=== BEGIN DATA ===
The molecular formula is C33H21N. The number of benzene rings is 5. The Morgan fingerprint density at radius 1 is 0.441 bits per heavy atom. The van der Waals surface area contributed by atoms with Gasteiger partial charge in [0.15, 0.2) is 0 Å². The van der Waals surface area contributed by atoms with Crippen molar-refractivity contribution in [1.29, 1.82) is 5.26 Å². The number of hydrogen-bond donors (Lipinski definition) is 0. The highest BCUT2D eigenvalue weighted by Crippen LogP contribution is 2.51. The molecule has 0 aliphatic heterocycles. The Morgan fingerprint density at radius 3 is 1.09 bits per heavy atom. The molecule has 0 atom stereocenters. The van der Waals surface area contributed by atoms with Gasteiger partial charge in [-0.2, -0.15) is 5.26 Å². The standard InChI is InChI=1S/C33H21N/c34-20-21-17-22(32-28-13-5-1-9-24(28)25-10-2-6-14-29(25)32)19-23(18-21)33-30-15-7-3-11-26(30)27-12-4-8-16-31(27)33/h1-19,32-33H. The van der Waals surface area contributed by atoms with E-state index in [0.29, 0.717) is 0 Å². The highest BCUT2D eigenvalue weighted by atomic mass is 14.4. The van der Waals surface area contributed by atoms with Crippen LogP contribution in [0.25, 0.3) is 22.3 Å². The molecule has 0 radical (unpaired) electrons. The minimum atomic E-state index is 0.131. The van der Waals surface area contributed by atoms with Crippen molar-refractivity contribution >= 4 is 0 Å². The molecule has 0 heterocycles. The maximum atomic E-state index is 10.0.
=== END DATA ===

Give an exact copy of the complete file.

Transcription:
The molecular formula is C33H21N. The number of benzene rings is 5. The Morgan fingerprint density at radius 1 is 0.441 bits per heavy atom. The van der Waals surface area contributed by atoms with Gasteiger partial charge in [0.15, 0.2) is 0 Å². The van der Waals surface area contributed by atoms with Crippen molar-refractivity contribution in [1.29, 1.82) is 5.26 Å². The number of hydrogen-bond donors (Lipinski definition) is 0. The highest BCUT2D eigenvalue weighted by Crippen LogP contribution is 2.51. The molecule has 0 aliphatic heterocycles. The Morgan fingerprint density at radius 3 is 1.09 bits per heavy atom. The molecule has 0 atom stereocenters. The van der Waals surface area contributed by atoms with Gasteiger partial charge in [-0.2, -0.15) is 5.26 Å². The standard InChI is InChI=1S/C33H21N/c34-20-21-17-22(32-28-13-5-1-9-24(28)25-10-2-6-14-29(25)32)19-23(18-21)33-30-15-7-3-11-26(30)27-12-4-8-16-31(27)33/h1-19,32-33H. The van der Waals surface area contributed by atoms with E-state index in [0.29, 0.717) is 0 Å². The highest BCUT2D eigenvalue weighted by atomic mass is 14.4. The van der Waals surface area contributed by atoms with Crippen LogP contribution in [0.25, 0.3) is 22.3 Å². The molecule has 0 radical (unpaired) electrons. The minimum atomic E-state index is 0.131. The van der Waals surface area contributed by atoms with Crippen molar-refractivity contribution >= 4 is 0 Å². The molecule has 0 heterocycles. The maximum atomic E-state index is 10.0.